Among my biggest pet peeves has been the practice of Christians to cherry pick scriptural support for their particular point of view. Not that I am persuaded by arguments that rely on scriptural authority rather than on objective evidence and critical analysis. But, still, it is frustrating because the Bible is filled with all manner of writings that are inconsistent, not just with other passages, but with prevailing cultural norms.
One of the most common of these is the modern portrayal of God as an omni-benevolent deity eager to welcome us into his heavenly kingdom with open arms. This is at extreme odds with the Old Testament portrayal of God as a vengeful, bloodthirsty deity who is consumed with anger whenever humans disappoint him by failing to give him their undivided allegiance and devotion or simply by being, well, human.
And when God is not attacking his own people, we often find him engineering or abetting the genocide of other tribes who are standing in the way of the Israelites’ conquest of their “promised land.”
When I point out these enormous discrepancies between the murderous God of the Old Testament and the all-loving one of contemporary Christian faith, I get responses such as that Christ’s sacrifice changed all of that (somehow), or that God tried to work with the Israelites but then changed his mind and took a different approach through Christ, or even that the Old Testament accounts of God’s violence are falsehoods perpetrated by Satan. (Yup, really.)
The same could be said for other passages that are frankly inconsistent with modern standards of morality. These include, inter alia, the acceptance of slavery and polygamy, the subordination of women, and the condemnation of homosexuality. The usual Christian apologist response to these passages is simply that those were different times—you know, special rules for special circumstances—and that, again, Christ somehow changed everything.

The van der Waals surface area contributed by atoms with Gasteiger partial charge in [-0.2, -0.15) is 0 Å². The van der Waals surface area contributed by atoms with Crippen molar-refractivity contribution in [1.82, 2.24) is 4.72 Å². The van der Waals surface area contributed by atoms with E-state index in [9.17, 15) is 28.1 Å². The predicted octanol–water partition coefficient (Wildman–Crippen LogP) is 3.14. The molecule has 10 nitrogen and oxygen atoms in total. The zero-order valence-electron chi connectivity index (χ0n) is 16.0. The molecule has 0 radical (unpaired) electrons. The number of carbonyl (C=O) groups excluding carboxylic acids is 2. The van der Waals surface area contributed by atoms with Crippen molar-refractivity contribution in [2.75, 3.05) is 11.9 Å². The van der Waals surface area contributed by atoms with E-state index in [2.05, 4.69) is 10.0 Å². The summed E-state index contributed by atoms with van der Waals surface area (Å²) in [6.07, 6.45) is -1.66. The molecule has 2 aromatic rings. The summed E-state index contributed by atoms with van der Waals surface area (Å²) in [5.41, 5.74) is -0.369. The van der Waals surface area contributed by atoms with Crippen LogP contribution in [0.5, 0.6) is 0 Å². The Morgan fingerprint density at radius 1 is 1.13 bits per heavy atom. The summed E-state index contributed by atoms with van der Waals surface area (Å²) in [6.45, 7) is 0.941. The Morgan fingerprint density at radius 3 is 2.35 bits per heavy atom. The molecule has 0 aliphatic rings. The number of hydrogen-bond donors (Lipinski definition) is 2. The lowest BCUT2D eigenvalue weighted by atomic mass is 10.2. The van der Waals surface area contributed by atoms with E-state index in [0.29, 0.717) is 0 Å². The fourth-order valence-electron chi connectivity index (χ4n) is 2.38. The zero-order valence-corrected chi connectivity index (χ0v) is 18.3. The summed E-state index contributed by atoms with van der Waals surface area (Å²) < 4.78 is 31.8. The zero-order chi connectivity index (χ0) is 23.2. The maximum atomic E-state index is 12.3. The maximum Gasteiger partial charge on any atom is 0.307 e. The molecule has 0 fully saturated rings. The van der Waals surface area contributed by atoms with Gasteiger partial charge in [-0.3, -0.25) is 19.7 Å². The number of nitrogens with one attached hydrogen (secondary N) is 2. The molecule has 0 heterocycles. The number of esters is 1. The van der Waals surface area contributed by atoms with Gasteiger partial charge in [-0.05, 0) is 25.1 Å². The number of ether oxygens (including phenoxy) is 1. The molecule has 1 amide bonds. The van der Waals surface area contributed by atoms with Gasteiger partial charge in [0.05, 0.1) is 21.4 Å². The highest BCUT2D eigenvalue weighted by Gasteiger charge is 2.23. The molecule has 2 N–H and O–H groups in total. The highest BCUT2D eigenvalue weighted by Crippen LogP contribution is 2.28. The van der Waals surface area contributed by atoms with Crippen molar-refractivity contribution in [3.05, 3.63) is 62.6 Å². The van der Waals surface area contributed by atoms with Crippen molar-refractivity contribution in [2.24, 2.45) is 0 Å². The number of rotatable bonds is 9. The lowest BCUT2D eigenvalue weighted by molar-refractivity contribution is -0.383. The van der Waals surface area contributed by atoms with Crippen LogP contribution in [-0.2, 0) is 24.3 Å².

But how do Christians know which scriptural passages to accept and which to reinterpret, ignore, or discount? It’s all part of holy scripture, isn’t it? In the case of God’s character, one could just as easily argue that it’s the Old Testament description of God that’s the accurate one. After all, God’s eternal, isn’t he? His personality hasn’t really changed, has it? So why not argue that God is in fact the jealous, vengeful, murderous deity portrayed in the Old Testament and that the kinder, gentler version described by Paul and others is a false representation? Not what we might prefer, but, hey, God is God and that’s who we’ve got. Certainly the gods of other mythologies weren’t necessarily known for their benevolence toward humans. So why should the Christian god be any different?
What’s really going on here? Most Christians will argue that the fundamentals of their faith have been crucial to the shaping of cultural norms, that without religion the world would be a much “darker” place. I believe this has it backwards. It is the evolution of culture that is transforming religion belief, not the other way around.
This has certainly been the case with progress in other intellectual realms, such as science. As it has become clear that the earth revolves around the sun instead of the other way around, religion has had to follow suit. The same can be said for other advances in astronomy, as well as in geology, biology, evolutionary science, etc., etc. that have overturned biblical accounts of the age of the earth and the history of life. Mainstream religions have acknowledged that those biblical passages that contradict modern scientific knowledge have to be reinterpreted and treated as “metaphorical.” And as to those fundamentalist sects who have clung to literal interpretations of biblical accounts that are contrary to modern scientific principles, well, let’s just say that they are slow learners.
By the same token, culture standards, including codes for morality, have evolved, not because of religion but simply as the result of our collective experience in having to live together in more and more demanding and sophisticated circumstances. Religion has had to keep pace with that evolutionary process or risk failure and abandonment. So slavery, which was approved of in scripture, is now nearly universally condemned. The same is happening with respect to the scriptural declarations that women are to be subordinate to men and that homosexuality is a sin. These societal changes have occurred despite contrary scriptural authority. And it is religious thinking that has had to change to keep up with these cultural changes.
This is true also for conceptions of God. The description of God over the course of the 1,200 year history of the writing of the Bible doesn’t reflect a changing relationship between humans and God. Instead, it reflects the changing conceptions of God in the face of the cultural evolution of the peoples who wrote the scripture. And as Western culture has continued to evolve since the scriptural canon was closed, apologists have had to scramble more and more to explain away those portions of scripture that reflect a vision of the world that is further and further removed from contemporary societal norms.
© 2014 John M. Phillips